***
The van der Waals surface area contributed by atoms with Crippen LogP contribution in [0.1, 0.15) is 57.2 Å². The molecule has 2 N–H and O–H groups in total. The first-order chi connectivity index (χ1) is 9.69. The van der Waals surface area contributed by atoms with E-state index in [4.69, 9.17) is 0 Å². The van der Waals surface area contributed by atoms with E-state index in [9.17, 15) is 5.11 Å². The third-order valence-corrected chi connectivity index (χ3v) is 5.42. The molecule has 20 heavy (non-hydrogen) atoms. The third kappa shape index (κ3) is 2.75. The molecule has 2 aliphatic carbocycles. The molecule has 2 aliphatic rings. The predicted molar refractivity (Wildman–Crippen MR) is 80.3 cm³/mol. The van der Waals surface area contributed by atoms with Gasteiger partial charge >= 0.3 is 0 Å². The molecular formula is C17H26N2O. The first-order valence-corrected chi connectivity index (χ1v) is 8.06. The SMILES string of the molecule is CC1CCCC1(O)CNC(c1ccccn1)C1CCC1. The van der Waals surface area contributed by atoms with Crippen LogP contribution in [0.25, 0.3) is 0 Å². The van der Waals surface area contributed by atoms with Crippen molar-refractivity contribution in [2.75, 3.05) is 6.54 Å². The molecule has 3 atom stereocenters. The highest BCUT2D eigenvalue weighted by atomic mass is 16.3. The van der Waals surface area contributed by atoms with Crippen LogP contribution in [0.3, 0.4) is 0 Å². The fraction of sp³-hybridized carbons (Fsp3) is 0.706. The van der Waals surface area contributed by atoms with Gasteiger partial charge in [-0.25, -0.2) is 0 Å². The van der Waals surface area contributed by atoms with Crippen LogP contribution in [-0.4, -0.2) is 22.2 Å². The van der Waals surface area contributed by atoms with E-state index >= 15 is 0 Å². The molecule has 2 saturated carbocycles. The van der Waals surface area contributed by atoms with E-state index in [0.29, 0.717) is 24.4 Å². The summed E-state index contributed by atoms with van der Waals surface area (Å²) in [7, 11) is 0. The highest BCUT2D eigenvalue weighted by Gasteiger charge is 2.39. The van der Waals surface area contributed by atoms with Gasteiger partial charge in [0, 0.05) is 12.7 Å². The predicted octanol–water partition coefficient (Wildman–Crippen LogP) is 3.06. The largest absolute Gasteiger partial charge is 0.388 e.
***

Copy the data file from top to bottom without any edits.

The van der Waals surface area contributed by atoms with Crippen LogP contribution in [0.1, 0.15) is 57.2 Å². The molecule has 2 N–H and O–H groups in total. The first-order chi connectivity index (χ1) is 9.69. The van der Waals surface area contributed by atoms with E-state index in [4.69, 9.17) is 0 Å². The van der Waals surface area contributed by atoms with E-state index in [9.17, 15) is 5.11 Å². The third-order valence-corrected chi connectivity index (χ3v) is 5.42. The molecule has 20 heavy (non-hydrogen) atoms. The third kappa shape index (κ3) is 2.75. The molecule has 2 aliphatic carbocycles. The molecule has 2 aliphatic rings. The predicted molar refractivity (Wildman–Crippen MR) is 80.3 cm³/mol. The van der Waals surface area contributed by atoms with Gasteiger partial charge >= 0.3 is 0 Å². The molecular formula is C17H26N2O. The first-order valence-corrected chi connectivity index (χ1v) is 8.06. The SMILES string of the molecule is CC1CCCC1(O)CNC(c1ccccn1)C1CCC1. The van der Waals surface area contributed by atoms with Crippen LogP contribution in [0.25, 0.3) is 0 Å². The van der Waals surface area contributed by atoms with Crippen molar-refractivity contribution in [2.75, 3.05) is 6.54 Å². The molecule has 3 atom stereocenters. The highest BCUT2D eigenvalue weighted by atomic mass is 16.3. The van der Waals surface area contributed by atoms with Crippen LogP contribution in [0.3, 0.4) is 0 Å². The fraction of sp³-hybridized carbons (Fsp3) is 0.706. The van der Waals surface area contributed by atoms with Gasteiger partial charge in [-0.25, -0.2) is 0 Å². The van der Waals surface area contributed by atoms with Crippen LogP contribution in [-0.4, -0.2) is 22.2 Å². The van der Waals surface area contributed by atoms with E-state index >= 15 is 0 Å². The molecule has 2 saturated carbocycles. The van der Waals surface area contributed by atoms with E-state index in [0.29, 0.717) is 24.4 Å². The summed E-state index contributed by atoms with van der Waals surface area (Å²) in [7, 11) is 0. The highest BCUT2D eigenvalue weighted by Gasteiger charge is 2.39. The van der Waals surface area contributed by atoms with Gasteiger partial charge in [0, 0.05) is 12.7 Å². The predicted octanol–water partition coefficient (Wildman–Crippen LogP) is 3.06. The largest absolute Gasteiger partial charge is 0.388 e.